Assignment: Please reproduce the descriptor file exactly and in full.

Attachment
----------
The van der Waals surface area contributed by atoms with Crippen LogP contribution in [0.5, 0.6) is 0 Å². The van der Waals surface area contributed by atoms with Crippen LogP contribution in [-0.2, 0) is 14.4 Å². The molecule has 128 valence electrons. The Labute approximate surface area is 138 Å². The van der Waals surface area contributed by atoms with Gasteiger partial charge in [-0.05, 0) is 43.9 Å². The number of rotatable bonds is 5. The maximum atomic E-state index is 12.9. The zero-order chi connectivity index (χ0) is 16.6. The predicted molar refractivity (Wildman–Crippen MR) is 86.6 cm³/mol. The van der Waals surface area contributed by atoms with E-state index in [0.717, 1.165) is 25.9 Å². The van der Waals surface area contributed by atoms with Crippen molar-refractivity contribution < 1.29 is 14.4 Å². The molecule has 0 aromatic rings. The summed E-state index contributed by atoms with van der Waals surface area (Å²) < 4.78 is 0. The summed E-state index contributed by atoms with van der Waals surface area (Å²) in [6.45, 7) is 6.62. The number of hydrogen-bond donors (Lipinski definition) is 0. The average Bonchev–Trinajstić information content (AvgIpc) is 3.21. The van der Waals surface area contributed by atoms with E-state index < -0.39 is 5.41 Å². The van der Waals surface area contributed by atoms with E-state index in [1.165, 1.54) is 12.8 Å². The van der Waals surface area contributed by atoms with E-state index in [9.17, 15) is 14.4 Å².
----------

The van der Waals surface area contributed by atoms with Crippen LogP contribution in [0.5, 0.6) is 0 Å². The van der Waals surface area contributed by atoms with Crippen LogP contribution in [-0.2, 0) is 14.4 Å². The molecule has 128 valence electrons. The Labute approximate surface area is 138 Å². The van der Waals surface area contributed by atoms with Gasteiger partial charge in [-0.05, 0) is 43.9 Å². The number of rotatable bonds is 5. The maximum atomic E-state index is 12.9. The zero-order chi connectivity index (χ0) is 16.6. The predicted molar refractivity (Wildman–Crippen MR) is 86.6 cm³/mol. The van der Waals surface area contributed by atoms with E-state index in [0.717, 1.165) is 25.9 Å². The van der Waals surface area contributed by atoms with Crippen molar-refractivity contribution < 1.29 is 14.4 Å². The molecule has 0 aromatic rings. The summed E-state index contributed by atoms with van der Waals surface area (Å²) < 4.78 is 0. The summed E-state index contributed by atoms with van der Waals surface area (Å²) in [6.45, 7) is 6.62. The number of hydrogen-bond donors (Lipinski definition) is 0. The average Bonchev–Trinajstić information content (AvgIpc) is 3.21. The van der Waals surface area contributed by atoms with E-state index < -0.39 is 5.41 Å². The van der Waals surface area contributed by atoms with E-state index in [1.165, 1.54) is 12.8 Å². The van der Waals surface area contributed by atoms with E-state index in [9.17, 15) is 14.4 Å².